Bivouac \BIV-wak, BIV-uh-wak\, noun:
1. An encampment for the night, usually under little or no shelter.
2. To encamp for the night, usually under little or no shelter.
Rob had made his emergency bivouac just below the South Summit.
— David Breashears, “Death on the mountain”, The Observer, March 30, 2003
They were stopped by savage winds and forced to bivouac 153 m below the day’s goal.
— Erik Weihenmayer, “Men of the Mountain”, Time Pacific, February 4, 2002
Bivouac comes from French bivouac, from German Beiwache, “a watching or guarding,” from bei, “by, near” + wachen, “to watch.”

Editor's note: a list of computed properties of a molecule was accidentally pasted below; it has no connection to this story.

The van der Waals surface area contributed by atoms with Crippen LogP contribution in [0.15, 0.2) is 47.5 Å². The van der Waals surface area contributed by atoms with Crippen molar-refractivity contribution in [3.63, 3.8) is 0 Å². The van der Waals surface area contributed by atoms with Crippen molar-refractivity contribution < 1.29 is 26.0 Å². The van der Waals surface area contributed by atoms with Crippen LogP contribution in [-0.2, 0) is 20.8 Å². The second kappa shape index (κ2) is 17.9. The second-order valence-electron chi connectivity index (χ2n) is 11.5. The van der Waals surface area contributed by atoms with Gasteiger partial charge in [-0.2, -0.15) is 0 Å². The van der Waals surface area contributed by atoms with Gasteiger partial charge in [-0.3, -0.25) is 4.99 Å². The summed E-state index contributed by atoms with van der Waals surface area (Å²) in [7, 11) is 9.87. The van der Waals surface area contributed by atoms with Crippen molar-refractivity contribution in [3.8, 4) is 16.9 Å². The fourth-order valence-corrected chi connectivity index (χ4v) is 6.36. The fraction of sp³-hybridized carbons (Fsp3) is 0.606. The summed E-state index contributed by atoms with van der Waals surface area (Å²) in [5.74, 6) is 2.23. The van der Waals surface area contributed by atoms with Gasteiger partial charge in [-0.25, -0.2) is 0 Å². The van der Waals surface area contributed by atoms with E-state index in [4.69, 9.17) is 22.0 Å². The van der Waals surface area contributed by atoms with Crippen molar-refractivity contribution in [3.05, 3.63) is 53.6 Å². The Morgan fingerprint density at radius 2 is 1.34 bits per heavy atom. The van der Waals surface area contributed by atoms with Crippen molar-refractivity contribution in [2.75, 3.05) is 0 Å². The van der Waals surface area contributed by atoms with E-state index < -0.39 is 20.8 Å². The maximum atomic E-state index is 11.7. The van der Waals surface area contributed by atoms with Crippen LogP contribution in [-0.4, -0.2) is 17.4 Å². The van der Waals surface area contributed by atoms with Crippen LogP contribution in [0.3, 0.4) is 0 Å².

It’s not quite Veteran’s Day yet, but this was my first find, and considering the military origin of today’s word, I couldn’t imagine finding anything better or complementary to this beautifully written and read poem.
The Link of the Free and Home of the Brave.